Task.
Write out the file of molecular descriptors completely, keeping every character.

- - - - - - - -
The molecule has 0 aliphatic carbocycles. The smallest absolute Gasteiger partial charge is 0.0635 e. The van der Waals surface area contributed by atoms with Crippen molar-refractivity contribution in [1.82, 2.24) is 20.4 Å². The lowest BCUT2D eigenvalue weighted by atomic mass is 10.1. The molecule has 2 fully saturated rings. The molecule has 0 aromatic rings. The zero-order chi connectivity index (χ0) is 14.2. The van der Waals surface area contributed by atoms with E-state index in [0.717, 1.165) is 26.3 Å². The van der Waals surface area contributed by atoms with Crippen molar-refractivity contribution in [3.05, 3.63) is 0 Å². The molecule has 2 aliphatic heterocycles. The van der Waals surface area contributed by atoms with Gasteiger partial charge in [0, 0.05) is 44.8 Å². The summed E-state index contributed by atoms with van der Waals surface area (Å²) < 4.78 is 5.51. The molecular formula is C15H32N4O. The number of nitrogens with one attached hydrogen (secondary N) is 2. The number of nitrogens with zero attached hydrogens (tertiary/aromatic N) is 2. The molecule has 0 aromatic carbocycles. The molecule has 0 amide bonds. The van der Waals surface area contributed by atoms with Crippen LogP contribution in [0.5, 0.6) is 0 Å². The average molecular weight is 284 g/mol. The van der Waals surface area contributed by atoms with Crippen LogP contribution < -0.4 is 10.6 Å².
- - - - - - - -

The molecule has 0 aliphatic carbocycles. The smallest absolute Gasteiger partial charge is 0.0635 e. The van der Waals surface area contributed by atoms with Crippen molar-refractivity contribution in [1.82, 2.24) is 20.4 Å². The lowest BCUT2D eigenvalue weighted by atomic mass is 10.1. The molecule has 2 fully saturated rings. The molecule has 0 aromatic rings. The zero-order chi connectivity index (χ0) is 14.2. The van der Waals surface area contributed by atoms with E-state index in [0.717, 1.165) is 26.3 Å². The van der Waals surface area contributed by atoms with Crippen molar-refractivity contribution in [3.05, 3.63) is 0 Å². The molecule has 2 aliphatic heterocycles. The van der Waals surface area contributed by atoms with Gasteiger partial charge in [0, 0.05) is 44.8 Å². The summed E-state index contributed by atoms with van der Waals surface area (Å²) < 4.78 is 5.51. The molecular formula is C15H32N4O. The number of nitrogens with one attached hydrogen (secondary N) is 2. The number of nitrogens with zero attached hydrogens (tertiary/aromatic N) is 2. The molecule has 0 aromatic carbocycles. The molecule has 0 amide bonds. The van der Waals surface area contributed by atoms with Crippen LogP contribution in [0.5, 0.6) is 0 Å². The average molecular weight is 284 g/mol. The van der Waals surface area contributed by atoms with Crippen LogP contribution < -0.4 is 10.6 Å².